Patients are more likely to discuss stigmatising health conditions such as sexually transmitted infections (STIs) with an AI chatbot than a GP, new research suggests.

A study by the University of Westminster and University College London (UCL) found that people preferred to speak to a healthcare professional about severe conditions such as cancer, but were less inclined to do so when it came to less severe conditions and those with a perceived stigma.

The researchers said the study shows there is a place for artificial intelligence-powered chatbots, particularly when the health issue involves the disclosure of personal information that is challenging.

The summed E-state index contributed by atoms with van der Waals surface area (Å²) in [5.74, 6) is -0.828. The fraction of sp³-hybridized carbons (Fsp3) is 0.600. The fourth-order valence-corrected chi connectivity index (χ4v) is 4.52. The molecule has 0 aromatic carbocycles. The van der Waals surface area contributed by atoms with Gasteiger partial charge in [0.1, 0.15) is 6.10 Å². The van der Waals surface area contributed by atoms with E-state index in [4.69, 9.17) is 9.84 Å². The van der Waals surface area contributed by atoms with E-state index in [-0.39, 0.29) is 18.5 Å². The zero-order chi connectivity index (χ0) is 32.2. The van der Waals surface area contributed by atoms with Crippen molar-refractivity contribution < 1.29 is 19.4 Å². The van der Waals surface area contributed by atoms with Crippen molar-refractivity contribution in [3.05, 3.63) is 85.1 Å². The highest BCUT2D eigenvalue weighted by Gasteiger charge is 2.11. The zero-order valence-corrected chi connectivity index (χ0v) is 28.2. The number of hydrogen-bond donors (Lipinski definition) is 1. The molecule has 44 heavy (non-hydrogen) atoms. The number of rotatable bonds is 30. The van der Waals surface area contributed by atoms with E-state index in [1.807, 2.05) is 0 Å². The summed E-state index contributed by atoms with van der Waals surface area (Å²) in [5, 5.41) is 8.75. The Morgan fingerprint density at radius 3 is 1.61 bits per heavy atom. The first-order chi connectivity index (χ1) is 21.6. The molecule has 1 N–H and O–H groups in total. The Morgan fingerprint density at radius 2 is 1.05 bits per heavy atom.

But they warned that the healthcare sector needed also to recognise the limitations of such technology and only use it in certain scenarios.

The research team said chatbots had become increasingly common in recent years within primary care, as artificial intelligence technology had improved, but they argued this had occurred without sufficient evidence for their feasibility and effectiveness.

“Many AI developers need to assess whether their AI-based healthcare tools such as symptoms checkers or risk calculators are acceptable interventions,” Dr Tom Nadarzynski, lead author of the study from the University of Westminster, said.

“Our research finds that patients value the opinion of healthcare professionals, therefore implementation of AI in healthcare may not be suitable in all cases, especially for serious illnesses.”